The FIFA Council’s decision today to schedule the first edition of the 32-team FIFA Club World Cup between 15 June and 13 July 2025 without implementing further player workload safeguards demonstrates a lack of consideration for the mental and physical health of participating players, as well as a disregard for their personal and family lives.
The expanded competition will undercut the rest and recovery time of these players at the end of the 2024/25 season, and further disrupt national employment markets by changing the balance between national and international competitions. Players will have to perform at the end of an 11-month season with little prospect of getting enough rest before the following season starts.
The extreme mental and physical pressures at the pinnacle of the game is the principal concern of players with multiple club and national team competitions, leading to exhaustion, physical injuries, mental health issues, diminished performance, and risks to career longevity. They have repeatedly voiced concerns about mounting workload to their national player unions.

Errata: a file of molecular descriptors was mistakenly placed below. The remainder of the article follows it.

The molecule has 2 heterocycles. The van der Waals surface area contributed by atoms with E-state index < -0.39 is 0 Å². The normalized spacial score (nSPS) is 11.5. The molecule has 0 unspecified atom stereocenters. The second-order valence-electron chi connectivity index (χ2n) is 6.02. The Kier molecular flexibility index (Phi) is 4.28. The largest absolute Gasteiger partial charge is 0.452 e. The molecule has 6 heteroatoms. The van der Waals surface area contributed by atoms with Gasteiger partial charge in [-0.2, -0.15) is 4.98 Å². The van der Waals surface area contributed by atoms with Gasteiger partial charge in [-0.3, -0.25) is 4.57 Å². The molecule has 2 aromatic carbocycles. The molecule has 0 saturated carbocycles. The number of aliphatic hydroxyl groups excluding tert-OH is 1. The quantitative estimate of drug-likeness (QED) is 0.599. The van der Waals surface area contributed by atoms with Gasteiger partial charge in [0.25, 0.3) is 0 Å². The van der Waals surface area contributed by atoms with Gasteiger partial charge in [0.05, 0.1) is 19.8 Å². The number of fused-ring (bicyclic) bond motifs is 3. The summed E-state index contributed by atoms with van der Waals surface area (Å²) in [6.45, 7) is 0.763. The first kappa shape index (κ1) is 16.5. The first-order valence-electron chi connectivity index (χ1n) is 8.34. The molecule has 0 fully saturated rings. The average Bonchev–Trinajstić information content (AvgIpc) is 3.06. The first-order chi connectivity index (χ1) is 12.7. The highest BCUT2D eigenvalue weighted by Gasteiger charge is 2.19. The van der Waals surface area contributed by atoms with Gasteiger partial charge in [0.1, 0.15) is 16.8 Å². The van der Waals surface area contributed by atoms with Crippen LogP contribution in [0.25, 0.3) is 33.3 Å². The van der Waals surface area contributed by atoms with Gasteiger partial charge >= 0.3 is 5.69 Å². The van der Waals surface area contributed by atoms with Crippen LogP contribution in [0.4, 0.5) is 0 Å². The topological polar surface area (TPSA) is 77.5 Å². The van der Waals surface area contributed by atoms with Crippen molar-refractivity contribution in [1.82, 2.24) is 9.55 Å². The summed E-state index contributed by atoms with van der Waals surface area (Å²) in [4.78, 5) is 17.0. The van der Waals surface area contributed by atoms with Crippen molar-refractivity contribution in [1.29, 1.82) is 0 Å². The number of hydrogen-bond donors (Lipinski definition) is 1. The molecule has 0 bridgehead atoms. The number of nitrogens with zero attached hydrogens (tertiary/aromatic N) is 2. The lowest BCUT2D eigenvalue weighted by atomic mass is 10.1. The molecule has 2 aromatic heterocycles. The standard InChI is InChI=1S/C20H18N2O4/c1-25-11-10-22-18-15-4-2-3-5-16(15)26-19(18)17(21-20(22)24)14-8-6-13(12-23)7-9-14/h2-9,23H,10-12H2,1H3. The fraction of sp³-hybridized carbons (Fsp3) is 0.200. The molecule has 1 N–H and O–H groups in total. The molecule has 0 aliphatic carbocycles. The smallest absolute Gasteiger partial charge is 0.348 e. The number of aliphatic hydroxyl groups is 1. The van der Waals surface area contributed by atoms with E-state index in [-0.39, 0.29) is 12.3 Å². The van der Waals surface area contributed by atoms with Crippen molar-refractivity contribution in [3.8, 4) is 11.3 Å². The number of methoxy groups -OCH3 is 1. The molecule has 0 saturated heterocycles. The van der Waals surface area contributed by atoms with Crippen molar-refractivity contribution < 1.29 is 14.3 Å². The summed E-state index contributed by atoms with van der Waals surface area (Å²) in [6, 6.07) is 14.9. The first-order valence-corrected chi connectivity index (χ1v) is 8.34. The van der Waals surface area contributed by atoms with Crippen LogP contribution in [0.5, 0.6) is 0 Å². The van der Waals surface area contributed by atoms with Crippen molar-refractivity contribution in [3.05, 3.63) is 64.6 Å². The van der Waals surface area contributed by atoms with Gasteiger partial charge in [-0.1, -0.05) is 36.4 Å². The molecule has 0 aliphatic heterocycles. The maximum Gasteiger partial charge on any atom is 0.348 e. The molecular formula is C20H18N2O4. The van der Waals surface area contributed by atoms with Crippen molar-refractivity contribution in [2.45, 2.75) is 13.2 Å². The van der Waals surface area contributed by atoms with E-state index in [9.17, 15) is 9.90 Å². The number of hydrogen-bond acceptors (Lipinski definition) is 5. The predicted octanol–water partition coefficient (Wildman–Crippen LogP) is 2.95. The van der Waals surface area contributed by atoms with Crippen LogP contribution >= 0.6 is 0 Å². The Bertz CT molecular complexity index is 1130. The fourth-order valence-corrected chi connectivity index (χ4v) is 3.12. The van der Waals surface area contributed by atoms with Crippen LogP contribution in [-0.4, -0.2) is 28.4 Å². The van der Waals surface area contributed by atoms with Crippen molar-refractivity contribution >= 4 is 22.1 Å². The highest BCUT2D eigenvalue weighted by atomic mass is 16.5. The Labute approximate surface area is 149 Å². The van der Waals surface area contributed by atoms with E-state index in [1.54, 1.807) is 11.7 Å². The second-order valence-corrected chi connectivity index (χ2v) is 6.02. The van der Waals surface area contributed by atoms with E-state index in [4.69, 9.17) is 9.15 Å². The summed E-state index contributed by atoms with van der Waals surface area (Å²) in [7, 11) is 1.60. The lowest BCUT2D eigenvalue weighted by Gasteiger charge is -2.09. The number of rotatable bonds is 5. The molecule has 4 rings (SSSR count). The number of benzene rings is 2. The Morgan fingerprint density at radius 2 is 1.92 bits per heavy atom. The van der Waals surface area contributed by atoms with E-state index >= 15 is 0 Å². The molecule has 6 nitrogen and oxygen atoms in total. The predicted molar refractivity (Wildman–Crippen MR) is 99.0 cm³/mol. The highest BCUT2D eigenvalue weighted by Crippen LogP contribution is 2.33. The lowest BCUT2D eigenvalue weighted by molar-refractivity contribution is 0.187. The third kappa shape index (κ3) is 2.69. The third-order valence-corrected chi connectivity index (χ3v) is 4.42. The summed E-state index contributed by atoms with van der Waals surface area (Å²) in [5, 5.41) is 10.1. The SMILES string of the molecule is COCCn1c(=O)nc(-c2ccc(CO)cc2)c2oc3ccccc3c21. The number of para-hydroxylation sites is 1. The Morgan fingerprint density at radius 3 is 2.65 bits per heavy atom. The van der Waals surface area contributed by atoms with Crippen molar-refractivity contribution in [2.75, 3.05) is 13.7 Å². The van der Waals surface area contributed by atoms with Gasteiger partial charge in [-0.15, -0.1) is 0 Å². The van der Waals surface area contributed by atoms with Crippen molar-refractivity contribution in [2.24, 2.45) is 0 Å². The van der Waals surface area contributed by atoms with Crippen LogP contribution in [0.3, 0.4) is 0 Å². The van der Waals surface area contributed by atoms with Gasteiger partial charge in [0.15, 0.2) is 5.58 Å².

However, once again, decisions to scale competitions have been introduced without implementing appropriate safeguards, and without any say from the players who are at the forefront of driving the game’s popularity and revenue generation with their skill and endeavour.
Unfortunately, FIFA’s announcement in March 2023 for a working group on player welfare principles has seen no follow-up and requests by FIFPRO to launch this process have gone unanswered. Consequently, FIFA’s current process to address the global issue of the match calendar has not only excluded the player unions on the future format of competitions but has ignored the voice of players when it comes to their own health, well-being, and performance.
As a matter of urgency, FIFPRO is calling for FIFA to facilitate discussions with all football stakeholders about the introduction of a basic set of player health and safety regulations to support the welfare of professional footballers.